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This statute clearly provides the legal authority for the president to issue the order. And it validates Trump firing acting Attorney General Sally Yates for “refusing to enforce a legal order designed to protect the citizens of the United States.” The White House said in its announcement of the firing that Yates “has betrayed the Department of Justice.” But the refusal to enforce a legal order should come as no surprise from an Obama administration holdover. Obama’s Justice Department picked and chose which laws to enforce and which not to, like a cafeteria food line. They almost whimsically chose which laws to enforce based not on legal statute but whether it comported with their ideological convictions,
Now, with regard to the executive order constituting a “ban.” An outright ban would prohibit travel and immigration altogether. Instead, it’s a temporary suspension of the status quo for 90 days. And exceptions are now in place for those with dual citizenship or green card status. A ban would not allow for exceptions.
Obama did this many times before, not just in 2011 with Iraqis. He also disallowed “immigrants or nonimmigrants” from U.S. entry based on a much larger United Nations travel ban and later based on an economic sanctions list. Most countries included in both of those lists were primarily Muslim. He imposed restrictions again in 2014 including Iran, Syria and Crimea. Why didn’t Hollywood celebrities, the mainstream media and the radical left object when Obama instituted his “bans”?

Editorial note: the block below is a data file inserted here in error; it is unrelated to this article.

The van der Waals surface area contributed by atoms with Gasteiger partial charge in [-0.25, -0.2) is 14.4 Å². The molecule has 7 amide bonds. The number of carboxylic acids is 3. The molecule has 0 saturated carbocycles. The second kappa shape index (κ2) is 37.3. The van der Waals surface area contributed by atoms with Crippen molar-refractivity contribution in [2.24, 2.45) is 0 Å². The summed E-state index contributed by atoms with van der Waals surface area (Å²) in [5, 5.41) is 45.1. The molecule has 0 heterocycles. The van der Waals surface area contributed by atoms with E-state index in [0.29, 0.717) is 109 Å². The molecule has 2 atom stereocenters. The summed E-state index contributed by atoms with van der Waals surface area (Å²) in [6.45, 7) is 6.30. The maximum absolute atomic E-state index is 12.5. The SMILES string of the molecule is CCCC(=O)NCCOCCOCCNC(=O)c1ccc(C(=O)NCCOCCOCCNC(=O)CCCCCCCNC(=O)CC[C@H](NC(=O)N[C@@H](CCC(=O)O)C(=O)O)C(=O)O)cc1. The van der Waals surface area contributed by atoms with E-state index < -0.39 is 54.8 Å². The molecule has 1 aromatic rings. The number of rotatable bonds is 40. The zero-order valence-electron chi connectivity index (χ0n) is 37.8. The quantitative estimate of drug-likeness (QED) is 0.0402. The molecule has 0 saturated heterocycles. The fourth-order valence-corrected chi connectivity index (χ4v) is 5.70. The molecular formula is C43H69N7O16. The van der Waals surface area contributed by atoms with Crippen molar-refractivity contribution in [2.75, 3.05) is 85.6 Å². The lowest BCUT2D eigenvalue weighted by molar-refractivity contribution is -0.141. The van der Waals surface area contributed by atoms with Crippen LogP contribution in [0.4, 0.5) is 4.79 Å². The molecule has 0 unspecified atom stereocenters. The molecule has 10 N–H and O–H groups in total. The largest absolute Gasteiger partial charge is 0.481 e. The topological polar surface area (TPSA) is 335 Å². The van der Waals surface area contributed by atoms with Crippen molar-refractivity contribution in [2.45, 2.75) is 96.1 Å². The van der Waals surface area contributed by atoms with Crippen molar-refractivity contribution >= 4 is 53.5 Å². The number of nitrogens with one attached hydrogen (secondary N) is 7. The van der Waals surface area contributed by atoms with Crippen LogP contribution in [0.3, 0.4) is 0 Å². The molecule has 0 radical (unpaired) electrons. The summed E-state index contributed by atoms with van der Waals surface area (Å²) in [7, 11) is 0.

According to Pew Research estimates last year, there are about 3.3 million Muslims in the United States. Pew projects that figure to double in the next 25 years, with more than half of the growth coming from immigration. Muslim share of immigrants granted permanent residency status (green cards) increased from about 5 percent in 1992 to roughly 10 percent in 2012, representing about 100,000 immigrants in that year.
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Pew data confirm that most Muslims oppose suicide bombings and other forms of violence in the name of Islam. However, 14 percent of U.S. Muslims believe such terrorist acts are sometimes justified, and an additional 7 percent say suicide bombings are sometimes justified. That’s 21 percent of the U.S. Muslim population that reprehensibly believes terrorist actions are “sometimes justified.” Each of the seven nations on Obama’s “countries of concern” list has a much higher percentage who view such acts of terrorism favorably.
Since the attacks of 9/11, there have been 12 domestic attacks in the U.S. by jihadists (Muslim immigrants or self-radicalized), killing 104 people and injuring 381. As a percentage of the population, the figure is small, but those who would either perpetrate such an attack, or condone such an act, should not be allowed to grow. To almost all Americans, terrorist acts are never justified, regardless of the number affected.
The primary function of government, including the president, is protection of the nation from enemies, foreign and domestic. President Obama created the list of countries serving as terrorist incubators, and President Trump took the next logical and sensible step to temporarily suspend travel and immigration from those countries while more extensive vetting procedures are implemented.
The order is legal, logical and justifiable when viewed objectively. And it certainly cannot be called a “Muslim ban” without abandoning all integrity.
The views expressed in this opinion article are solely those of their author and are not necessarily either shared or endorsed by the owners of this website.